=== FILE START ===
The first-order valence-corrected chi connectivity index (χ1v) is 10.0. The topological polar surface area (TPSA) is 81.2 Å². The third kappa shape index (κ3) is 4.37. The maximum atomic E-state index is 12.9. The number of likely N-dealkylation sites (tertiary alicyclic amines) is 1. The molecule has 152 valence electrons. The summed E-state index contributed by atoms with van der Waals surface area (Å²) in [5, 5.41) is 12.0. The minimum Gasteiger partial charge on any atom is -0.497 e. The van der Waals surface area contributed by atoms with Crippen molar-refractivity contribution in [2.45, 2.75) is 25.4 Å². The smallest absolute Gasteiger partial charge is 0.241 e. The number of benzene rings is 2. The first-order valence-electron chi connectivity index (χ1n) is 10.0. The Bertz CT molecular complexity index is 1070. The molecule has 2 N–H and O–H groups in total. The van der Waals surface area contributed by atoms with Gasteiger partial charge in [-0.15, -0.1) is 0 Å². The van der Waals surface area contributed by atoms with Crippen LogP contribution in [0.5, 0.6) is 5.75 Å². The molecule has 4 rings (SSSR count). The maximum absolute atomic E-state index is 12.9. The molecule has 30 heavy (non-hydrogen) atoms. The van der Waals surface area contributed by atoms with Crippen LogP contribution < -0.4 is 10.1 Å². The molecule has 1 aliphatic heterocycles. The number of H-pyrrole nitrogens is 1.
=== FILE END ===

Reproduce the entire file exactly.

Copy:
The first-order valence-corrected chi connectivity index (χ1v) is 10.0. The topological polar surface area (TPSA) is 81.2 Å². The third kappa shape index (κ3) is 4.37. The maximum atomic E-state index is 12.9. The number of likely N-dealkylation sites (tertiary alicyclic amines) is 1. The molecule has 152 valence electrons. The summed E-state index contributed by atoms with van der Waals surface area (Å²) in [5, 5.41) is 12.0. The minimum Gasteiger partial charge on any atom is -0.497 e. The van der Waals surface area contributed by atoms with Crippen molar-refractivity contribution in [2.45, 2.75) is 25.4 Å². The smallest absolute Gasteiger partial charge is 0.241 e. The number of benzene rings is 2. The first-order valence-electron chi connectivity index (χ1n) is 10.0. The Bertz CT molecular complexity index is 1070. The molecule has 2 N–H and O–H groups in total. The van der Waals surface area contributed by atoms with Gasteiger partial charge in [-0.15, -0.1) is 0 Å². The van der Waals surface area contributed by atoms with Crippen LogP contribution in [0.5, 0.6) is 5.75 Å². The molecule has 4 rings (SSSR count). The maximum absolute atomic E-state index is 12.9. The molecule has 30 heavy (non-hydrogen) atoms. The van der Waals surface area contributed by atoms with Crippen LogP contribution < -0.4 is 10.1 Å². The molecule has 1 aliphatic heterocycles. The number of H-pyrrole nitrogens is 1.